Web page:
I remember a few years ago when I was a wee lad, my dad used our HK USP to kill a cow we were going to butcher. It was a large cow for sure. He shot the cow in the forehead, right throught the brain, with cheap hardball. When we butchered we found a wound channel through the base of the skull all the way down the animal's neck, in the muscle. We found the bullet buried in the what I think is the sternum, breastbone. At least 3 proably a good 4 feet of penetration through real tissue. Definately surprised us.
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April 26, 2003, 03:19 PM
Quite impressive! I'd guess tho that the bullet may have missed the cervical vertebrae, having made it that far ..... more bone contact could have slowed it quicker. Mind you, once in thoracic cavity, only soft tissue to hold it up until reaching sternum.
Had that been a hollow point ... I'd say that would have been an entirely different story!!!;)
April 26, 2003, 04:08 PM
Dad said the steer wieghed 1200 pounds. And yes it missed bone except for both sides of the skull.
April 26, 2003, 06:42 PM
I'll have to get me some of that! :D
April 26, 2003, 07:32 PM
it was that federal 'american eagle' 230gr
April 26, 2003, 08:42 PM
You should link this thread to the one below, about the .45 ACP effect on the Moros nearly 100 years ago....
April 26, 2003, 10:08 PM
how do you do that? you mean a mod should?:confused:
April 26, 2003, 10:19 PM
Hey, the American GI has kicked a LOT of butt with "cheap hardball".
I think we all worry too much about finding the "magic bullet"; I don't want to be on the receiving end of ANY .45 ammo!
Ditto .30 S&W
Ditto .32 ACP
Ditto .38, special & Magnum
Ditto .44, special & magnum
.25...will you pay me a LOT to do this? I'm thinking...
April 27, 2003, 04:21 AM
I've heard that the .45 won't even penetrate a winter coat at close range... :)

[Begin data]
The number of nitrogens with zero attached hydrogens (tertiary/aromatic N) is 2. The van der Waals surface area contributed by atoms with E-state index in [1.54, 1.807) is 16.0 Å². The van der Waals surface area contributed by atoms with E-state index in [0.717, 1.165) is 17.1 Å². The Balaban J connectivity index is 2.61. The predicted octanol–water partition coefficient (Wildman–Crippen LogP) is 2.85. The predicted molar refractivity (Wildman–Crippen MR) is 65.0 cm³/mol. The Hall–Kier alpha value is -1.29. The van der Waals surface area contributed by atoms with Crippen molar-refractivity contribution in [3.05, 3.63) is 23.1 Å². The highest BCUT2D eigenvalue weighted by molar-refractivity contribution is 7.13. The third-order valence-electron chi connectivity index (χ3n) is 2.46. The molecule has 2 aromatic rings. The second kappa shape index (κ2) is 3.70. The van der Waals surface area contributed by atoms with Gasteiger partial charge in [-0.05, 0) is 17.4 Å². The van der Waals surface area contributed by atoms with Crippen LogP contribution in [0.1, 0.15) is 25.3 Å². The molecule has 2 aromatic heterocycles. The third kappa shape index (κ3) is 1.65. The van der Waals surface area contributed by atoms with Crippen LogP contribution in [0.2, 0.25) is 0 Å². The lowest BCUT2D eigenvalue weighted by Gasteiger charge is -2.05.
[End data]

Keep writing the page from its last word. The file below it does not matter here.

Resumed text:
April 27, 2003, 07:19 AM
I think they were using .45 revolvers on the Moros.
Didnt the uprising start in like 09 or something?
But this is why they wanted a .45 auto...
Double Naught Spy
April 27, 2003, 09:11 AM
The only way a normal 230 gr. .45 acp all round traveled 3-4 feet inside a cow would be if it somehow had a clear channel to follow, such as the throat down toward the stomach. Even then, I would be surprised if the round penetrated the forehead, passing through the brain, and then punching out the bottom. The frontal bones are pretty solid, much more so than found in humans and the frontal bones of humans are pretty amazing in regard to their strength.
Given the trajectory of the head and neck that the bullet must have followed, then am I to assume it was impacted on the inside of the sternum? That would be rather amazing.
By chance, did your dad also shoot Kennedy?
April 27, 2003, 09:27 AM
Have you shot much game with a handgun? Those big ol' slow slugs can be flat amazing at how much critter they'll sail through. While the LBT & SWC designs generally follow a pretty straight path, RN designs are known to wander a bit. Ask anybody who's set in on some autopsies.
April 27, 2003, 10:26 AM
Double naught spy--yes it was impacted on the inside of the sternum. No my father did not shoot kennedy either. At least, I don't think so..:uhoh:
April 27, 2003, 11:42 AM
"The frontal bones are pretty solid, much more so than found in humans and the frontal bones of humans are pretty amazing in regard to their strength."
More that humans.... yes
I've dug more that a few 22 bullets out of pig and cow skulls shortly after they were shot. The bone thickness never impressed me as being overly thick or supernatually reinforced.
The little 22s always took it in stride. Recovered every one IIRC and they typically pilled up in the "somewhere" near where the spinal column connects. All started lfe as solids and were pretty deformed. I have never seen a pig or cow shot with anything other than 22s but I can only imagine from the profound way them preformed that something like a 38 or 45ACP would have been effective in the extreme given a good shot.
I've examines about a dozen bovin skulls that were older and either "preserved" after being shot or they were encountered in the white the woods in dump piles. Of those dozen or so several were shot with something considerably larger than 22s. I never encountered the slug in any of them and we crushed the "woodland finds" attempting to find the slug if there was no evidence of a exit wound, which was sometimes the case. Not too sure that I learned much from the disarticulared skulls other than some people shoot cows with bigger guns that 22s and a dried out cow skull will appear to be thinner thickness-wise in the frontal area than the a fresh version. BTW all the "old" cow skulls I ever had a chance to examine had horns but all the beef cattle I ever participated in dispatching were without horns. So, disclaimer there due to genetics.
April 27, 2003, 12:03 PM
Yeah, it makes sense that live bone may be thicker than dry bone because some (maybe all) antler scoring bodies like boone and crockett require antlers to dry (and evidently, shrink) for a few weeks before they are scored.